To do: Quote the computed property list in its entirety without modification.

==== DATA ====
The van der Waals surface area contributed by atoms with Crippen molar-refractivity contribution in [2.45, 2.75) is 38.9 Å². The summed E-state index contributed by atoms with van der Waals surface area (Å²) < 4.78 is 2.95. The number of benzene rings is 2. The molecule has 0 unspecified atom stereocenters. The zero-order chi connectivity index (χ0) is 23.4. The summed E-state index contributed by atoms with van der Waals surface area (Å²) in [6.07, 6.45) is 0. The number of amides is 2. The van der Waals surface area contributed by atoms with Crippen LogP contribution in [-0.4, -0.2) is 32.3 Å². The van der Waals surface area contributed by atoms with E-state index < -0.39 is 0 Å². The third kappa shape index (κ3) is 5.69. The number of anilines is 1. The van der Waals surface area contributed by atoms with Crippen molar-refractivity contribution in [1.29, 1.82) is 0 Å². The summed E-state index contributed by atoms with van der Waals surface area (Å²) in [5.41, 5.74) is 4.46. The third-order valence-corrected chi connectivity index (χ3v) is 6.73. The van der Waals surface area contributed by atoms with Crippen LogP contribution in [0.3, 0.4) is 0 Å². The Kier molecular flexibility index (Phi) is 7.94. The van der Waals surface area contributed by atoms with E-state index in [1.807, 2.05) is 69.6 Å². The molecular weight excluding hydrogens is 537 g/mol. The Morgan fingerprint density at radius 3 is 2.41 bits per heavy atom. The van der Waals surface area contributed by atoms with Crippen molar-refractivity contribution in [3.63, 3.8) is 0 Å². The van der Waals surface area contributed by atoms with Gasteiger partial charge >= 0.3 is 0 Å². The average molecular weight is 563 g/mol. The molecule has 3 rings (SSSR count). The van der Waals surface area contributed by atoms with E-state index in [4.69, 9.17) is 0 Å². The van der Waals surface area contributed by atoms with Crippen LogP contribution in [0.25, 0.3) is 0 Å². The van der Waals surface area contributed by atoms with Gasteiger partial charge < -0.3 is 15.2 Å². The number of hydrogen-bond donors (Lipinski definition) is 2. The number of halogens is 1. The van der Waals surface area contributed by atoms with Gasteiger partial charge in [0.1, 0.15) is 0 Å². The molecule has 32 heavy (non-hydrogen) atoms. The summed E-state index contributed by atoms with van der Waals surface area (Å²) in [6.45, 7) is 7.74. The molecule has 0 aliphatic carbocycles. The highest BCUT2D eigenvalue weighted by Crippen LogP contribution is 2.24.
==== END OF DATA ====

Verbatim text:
The van der Waals surface area contributed by atoms with Crippen molar-refractivity contribution in [2.45, 2.75) is 38.9 Å². The summed E-state index contributed by atoms with van der Waals surface area (Å²) < 4.78 is 2.95. The number of benzene rings is 2. The molecule has 0 unspecified atom stereocenters. The zero-order chi connectivity index (χ0) is 23.4. The summed E-state index contributed by atoms with van der Waals surface area (Å²) in [6.07, 6.45) is 0. The number of amides is 2. The van der Waals surface area contributed by atoms with Crippen LogP contribution in [-0.4, -0.2) is 32.3 Å². The van der Waals surface area contributed by atoms with E-state index < -0.39 is 0 Å². The third kappa shape index (κ3) is 5.69. The number of anilines is 1. The van der Waals surface area contributed by atoms with Crippen molar-refractivity contribution in [1.29, 1.82) is 0 Å². The summed E-state index contributed by atoms with van der Waals surface area (Å²) in [5.41, 5.74) is 4.46. The third-order valence-corrected chi connectivity index (χ3v) is 6.73. The van der Waals surface area contributed by atoms with Crippen LogP contribution in [0.3, 0.4) is 0 Å². The Kier molecular flexibility index (Phi) is 7.94. The van der Waals surface area contributed by atoms with E-state index in [1.807, 2.05) is 69.6 Å². The molecular weight excluding hydrogens is 537 g/mol. The Morgan fingerprint density at radius 3 is 2.41 bits per heavy atom. The van der Waals surface area contributed by atoms with Crippen molar-refractivity contribution in [3.63, 3.8) is 0 Å². The van der Waals surface area contributed by atoms with Gasteiger partial charge >= 0.3 is 0 Å². The average molecular weight is 563 g/mol. The molecule has 3 rings (SSSR count). The van der Waals surface area contributed by atoms with E-state index in [4.69, 9.17) is 0 Å². The van der Waals surface area contributed by atoms with Crippen LogP contribution in [0.25, 0.3) is 0 Å². The van der Waals surface area contributed by atoms with Gasteiger partial charge < -0.3 is 15.2 Å². The number of hydrogen-bond donors (Lipinski definition) is 2. The number of halogens is 1. The van der Waals surface area contributed by atoms with Gasteiger partial charge in [0.1, 0.15) is 0 Å². The molecule has 32 heavy (non-hydrogen) atoms. The summed E-state index contributed by atoms with van der Waals surface area (Å²) in [6.45, 7) is 7.74. The molecule has 0 aliphatic carbocycles. The highest BCUT2D eigenvalue weighted by Crippen LogP contribution is 2.24.